The last destination of my Christmas 2013 trip was Paris. Lucky that one of my friend, Ari, is a history-enthusiast. I myself don’t prefer going to museums/any place which made us pay some fee to enter (even small ones), but if there’s someone who actually stated “I want to visit this and this and this because of this and this and this” with full passion, why not?!
One of the place that Ari reaaally wanted to go to was Sainte-Chapelle. It is located in the Ile de la Cite, the small island inside Paris, not far from the famous Notre Dame. As me and Ari were students in France, we were apparently exempted from the entrance fee! God bless France! But our two other friends were studying in Germany, so they needed to buy the international students ticket, costs about 6 Euros. In the spirit of sharing, we split the payment by four.
I did not have much expectation at first, but this chapel blew me away. We were greeted by a statue of little King Louis IX, one of French’s monarchs back then. Too bad that the arms were not complete, but one interesting thing I found about this statue is the fading motives, which could only be seen clearly in enhanced photo. It shows France’s monarch symbol so-called fleur-de-lis, which is derived from a lily, with royal blue background. This is found in numerous French, even European coat of arms. You can find the symbol everywhere inside the first level of the chapel.
One interesting thing about this chapel is its color. Unlike any other religious structures commonly found in Europe (which have only natural stone colors), you can find vibrant colors even with minimum light. According to some references, it is built with Gothic style between the 12th to the 14th century, and was repainted in the 19th century to preserve its original interior. Even the ceilings have the royal fleur-de-lis!
Once we were finished admiring the first floor, we went to the stairs for the next one… we then realized why people need to pay the entrance fee.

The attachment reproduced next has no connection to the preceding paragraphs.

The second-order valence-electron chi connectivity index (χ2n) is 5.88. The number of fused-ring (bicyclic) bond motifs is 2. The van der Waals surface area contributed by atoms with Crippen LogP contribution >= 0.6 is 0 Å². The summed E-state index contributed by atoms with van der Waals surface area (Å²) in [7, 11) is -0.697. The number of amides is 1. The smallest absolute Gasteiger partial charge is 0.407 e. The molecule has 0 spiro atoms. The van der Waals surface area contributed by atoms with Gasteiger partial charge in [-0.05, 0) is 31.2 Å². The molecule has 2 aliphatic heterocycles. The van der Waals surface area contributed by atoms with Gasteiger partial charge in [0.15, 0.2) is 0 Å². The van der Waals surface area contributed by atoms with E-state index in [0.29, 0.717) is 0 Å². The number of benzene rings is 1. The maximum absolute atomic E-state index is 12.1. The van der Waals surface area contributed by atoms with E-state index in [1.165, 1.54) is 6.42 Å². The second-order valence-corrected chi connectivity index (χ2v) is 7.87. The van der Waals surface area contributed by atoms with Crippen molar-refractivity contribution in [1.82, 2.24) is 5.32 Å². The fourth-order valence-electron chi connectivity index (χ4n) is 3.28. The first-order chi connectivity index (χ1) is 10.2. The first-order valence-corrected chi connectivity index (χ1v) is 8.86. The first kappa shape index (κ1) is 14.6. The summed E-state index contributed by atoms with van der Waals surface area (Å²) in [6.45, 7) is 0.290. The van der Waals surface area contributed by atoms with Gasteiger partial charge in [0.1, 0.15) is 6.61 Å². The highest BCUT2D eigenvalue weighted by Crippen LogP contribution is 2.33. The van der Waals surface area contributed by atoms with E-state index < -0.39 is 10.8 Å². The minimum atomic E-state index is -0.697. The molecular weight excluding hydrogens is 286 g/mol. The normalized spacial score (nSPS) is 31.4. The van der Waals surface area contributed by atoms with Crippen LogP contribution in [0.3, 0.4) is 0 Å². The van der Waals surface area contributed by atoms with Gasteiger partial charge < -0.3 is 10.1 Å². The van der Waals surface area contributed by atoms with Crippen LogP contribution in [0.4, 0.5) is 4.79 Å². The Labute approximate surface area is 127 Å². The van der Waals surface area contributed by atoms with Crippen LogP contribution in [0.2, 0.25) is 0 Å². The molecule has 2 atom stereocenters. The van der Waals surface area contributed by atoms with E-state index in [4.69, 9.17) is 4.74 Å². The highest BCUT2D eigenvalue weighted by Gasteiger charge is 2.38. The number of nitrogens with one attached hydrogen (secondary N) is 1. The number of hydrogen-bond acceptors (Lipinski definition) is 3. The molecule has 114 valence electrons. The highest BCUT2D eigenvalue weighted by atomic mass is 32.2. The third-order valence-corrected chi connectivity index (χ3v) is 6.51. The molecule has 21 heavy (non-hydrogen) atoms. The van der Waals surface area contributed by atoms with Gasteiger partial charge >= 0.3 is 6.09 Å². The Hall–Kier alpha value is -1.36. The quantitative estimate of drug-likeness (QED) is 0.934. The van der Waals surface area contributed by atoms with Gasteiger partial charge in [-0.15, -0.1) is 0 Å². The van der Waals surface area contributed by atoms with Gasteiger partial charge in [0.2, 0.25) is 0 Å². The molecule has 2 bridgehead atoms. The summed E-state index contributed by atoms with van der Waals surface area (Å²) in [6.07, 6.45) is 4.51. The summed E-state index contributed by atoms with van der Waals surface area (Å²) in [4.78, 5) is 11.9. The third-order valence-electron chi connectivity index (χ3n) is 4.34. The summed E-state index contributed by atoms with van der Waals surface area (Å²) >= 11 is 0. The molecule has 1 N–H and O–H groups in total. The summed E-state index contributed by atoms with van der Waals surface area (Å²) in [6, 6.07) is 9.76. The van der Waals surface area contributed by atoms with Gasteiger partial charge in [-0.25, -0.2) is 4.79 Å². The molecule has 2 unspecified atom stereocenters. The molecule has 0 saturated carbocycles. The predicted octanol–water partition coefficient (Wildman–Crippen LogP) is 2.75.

The stained glasses are so beautiful! The color, how the sunshine made these glasses ‘alive,’ this is definitely worth for a ‘not free’ attraction. A certain price is needed to justify its beauty. According to some research, the stained glass windows in this chapel is among the finest in the world!
While I was still wandering around the relatively small room (of course, it is a chapel after all), Ari handed me an A2-sized information block. “Every window here represents a bible story..” “What?!” “Yep, just look it up.”
It was true! There were stories both from Old and New Testament. It was like a cycle. No wonder they were so special!
Different from the first level, the ceiling in this second level is not decorated with fleur-de-lis but stars instead. This is not in the explanation, but I think the architect was communicating something through this, which the monarch might not even realized. The architect was stating that, no matter how important the monarch are, their authority will always be below God’s. They are nothing compared to God and what He has done, all compiled in the second level. I guess that is why he put the king’s statue in first level, too.
Being satisfied, we went down the stairs, and found (well of course) a souvenir store. I don’t really eye for souvenirs to be honest, but this action figure of Jeanne d’Arc (or Joan of Arc) interested me. She’s like, my idol. I look up a lot to this person who died young. So without further ado, I decided to buy it for my mom, as a sign that her little girl will always be home with her (even though I am always running around here and there, lol).